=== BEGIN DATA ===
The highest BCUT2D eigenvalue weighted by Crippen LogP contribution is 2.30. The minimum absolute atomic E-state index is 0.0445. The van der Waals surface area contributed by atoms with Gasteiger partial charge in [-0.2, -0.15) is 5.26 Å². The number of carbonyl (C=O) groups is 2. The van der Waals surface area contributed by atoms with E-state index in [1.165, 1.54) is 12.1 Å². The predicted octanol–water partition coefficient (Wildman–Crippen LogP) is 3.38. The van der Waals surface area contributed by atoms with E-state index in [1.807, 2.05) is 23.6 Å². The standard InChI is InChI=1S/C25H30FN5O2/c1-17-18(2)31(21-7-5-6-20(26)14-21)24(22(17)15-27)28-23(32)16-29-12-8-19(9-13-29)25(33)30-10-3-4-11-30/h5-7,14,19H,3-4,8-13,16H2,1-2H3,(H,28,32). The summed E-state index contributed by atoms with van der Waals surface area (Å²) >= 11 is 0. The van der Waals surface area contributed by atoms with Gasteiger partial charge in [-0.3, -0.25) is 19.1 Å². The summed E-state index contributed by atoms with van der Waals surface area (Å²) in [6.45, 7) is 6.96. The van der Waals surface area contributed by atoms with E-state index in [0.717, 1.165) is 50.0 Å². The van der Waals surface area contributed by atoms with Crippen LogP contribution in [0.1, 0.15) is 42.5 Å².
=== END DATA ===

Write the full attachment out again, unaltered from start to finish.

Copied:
The highest BCUT2D eigenvalue weighted by Crippen LogP contribution is 2.30. The minimum absolute atomic E-state index is 0.0445. The van der Waals surface area contributed by atoms with Gasteiger partial charge in [-0.2, -0.15) is 5.26 Å². The number of carbonyl (C=O) groups is 2. The van der Waals surface area contributed by atoms with E-state index in [1.165, 1.54) is 12.1 Å². The predicted octanol–water partition coefficient (Wildman–Crippen LogP) is 3.38. The van der Waals surface area contributed by atoms with E-state index in [1.807, 2.05) is 23.6 Å². The standard InChI is InChI=1S/C25H30FN5O2/c1-17-18(2)31(21-7-5-6-20(26)14-21)24(22(17)15-27)28-23(32)16-29-12-8-19(9-13-29)25(33)30-10-3-4-11-30/h5-7,14,19H,3-4,8-13,16H2,1-2H3,(H,28,32). The summed E-state index contributed by atoms with van der Waals surface area (Å²) >= 11 is 0. The van der Waals surface area contributed by atoms with Gasteiger partial charge in [-0.3, -0.25) is 19.1 Å². The summed E-state index contributed by atoms with van der Waals surface area (Å²) in [6.45, 7) is 6.96. The van der Waals surface area contributed by atoms with E-state index in [0.717, 1.165) is 50.0 Å². The van der Waals surface area contributed by atoms with Crippen LogP contribution in [0.1, 0.15) is 42.5 Å².